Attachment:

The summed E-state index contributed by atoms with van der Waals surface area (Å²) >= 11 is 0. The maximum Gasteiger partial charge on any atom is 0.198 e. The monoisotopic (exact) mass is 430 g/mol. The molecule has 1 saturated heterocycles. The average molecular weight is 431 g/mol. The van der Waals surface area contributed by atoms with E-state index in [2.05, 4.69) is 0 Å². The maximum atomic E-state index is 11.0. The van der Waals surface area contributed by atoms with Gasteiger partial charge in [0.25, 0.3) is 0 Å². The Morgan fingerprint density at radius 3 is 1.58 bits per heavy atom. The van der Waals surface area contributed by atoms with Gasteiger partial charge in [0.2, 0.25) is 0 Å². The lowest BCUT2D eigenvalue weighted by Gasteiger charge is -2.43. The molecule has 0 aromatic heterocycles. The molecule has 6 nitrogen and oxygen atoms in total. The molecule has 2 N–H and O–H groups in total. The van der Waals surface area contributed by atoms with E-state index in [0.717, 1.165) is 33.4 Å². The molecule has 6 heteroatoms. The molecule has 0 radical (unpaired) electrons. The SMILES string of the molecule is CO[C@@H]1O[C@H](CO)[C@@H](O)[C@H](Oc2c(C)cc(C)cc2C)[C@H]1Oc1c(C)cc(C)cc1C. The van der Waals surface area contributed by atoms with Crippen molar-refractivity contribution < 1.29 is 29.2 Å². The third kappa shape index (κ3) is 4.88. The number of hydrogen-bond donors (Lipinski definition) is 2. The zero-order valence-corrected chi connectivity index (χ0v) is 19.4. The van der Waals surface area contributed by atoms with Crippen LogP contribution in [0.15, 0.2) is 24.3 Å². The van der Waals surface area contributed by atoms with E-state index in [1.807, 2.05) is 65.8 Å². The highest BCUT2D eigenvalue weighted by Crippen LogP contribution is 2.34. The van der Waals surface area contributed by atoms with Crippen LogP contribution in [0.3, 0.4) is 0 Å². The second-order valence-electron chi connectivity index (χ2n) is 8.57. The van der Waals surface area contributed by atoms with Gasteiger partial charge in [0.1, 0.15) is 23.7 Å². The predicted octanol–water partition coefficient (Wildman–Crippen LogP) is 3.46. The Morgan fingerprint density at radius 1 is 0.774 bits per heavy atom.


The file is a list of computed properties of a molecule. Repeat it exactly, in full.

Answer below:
The summed E-state index contributed by atoms with van der Waals surface area (Å²) >= 11 is 0. The maximum Gasteiger partial charge on any atom is 0.198 e. The monoisotopic (exact) mass is 430 g/mol. The molecule has 1 saturated heterocycles. The average molecular weight is 431 g/mol. The van der Waals surface area contributed by atoms with E-state index in [2.05, 4.69) is 0 Å². The maximum atomic E-state index is 11.0. The van der Waals surface area contributed by atoms with Gasteiger partial charge in [0.25, 0.3) is 0 Å². The Morgan fingerprint density at radius 3 is 1.58 bits per heavy atom. The van der Waals surface area contributed by atoms with Gasteiger partial charge in [0.2, 0.25) is 0 Å². The lowest BCUT2D eigenvalue weighted by Gasteiger charge is -2.43. The molecule has 0 aromatic heterocycles. The molecule has 6 nitrogen and oxygen atoms in total. The molecule has 2 N–H and O–H groups in total. The van der Waals surface area contributed by atoms with E-state index in [0.717, 1.165) is 33.4 Å². The molecule has 6 heteroatoms. The molecule has 0 radical (unpaired) electrons. The SMILES string of the molecule is CO[C@@H]1O[C@H](CO)[C@@H](O)[C@H](Oc2c(C)cc(C)cc2C)[C@H]1Oc1c(C)cc(C)cc1C. The van der Waals surface area contributed by atoms with Crippen molar-refractivity contribution < 1.29 is 29.2 Å². The third kappa shape index (κ3) is 4.88. The number of hydrogen-bond donors (Lipinski definition) is 2. The zero-order valence-corrected chi connectivity index (χ0v) is 19.4. The van der Waals surface area contributed by atoms with Crippen LogP contribution in [0.15, 0.2) is 24.3 Å². The van der Waals surface area contributed by atoms with E-state index in [1.807, 2.05) is 65.8 Å². The highest BCUT2D eigenvalue weighted by Crippen LogP contribution is 2.34. The van der Waals surface area contributed by atoms with Crippen LogP contribution in [0.3, 0.4) is 0 Å². The second-order valence-electron chi connectivity index (χ2n) is 8.57. The van der Waals surface area contributed by atoms with Gasteiger partial charge in [0.1, 0.15) is 23.7 Å². The predicted octanol–water partition coefficient (Wildman–Crippen LogP) is 3.46. The Morgan fingerprint density at radius 1 is 0.774 bits per heavy atom.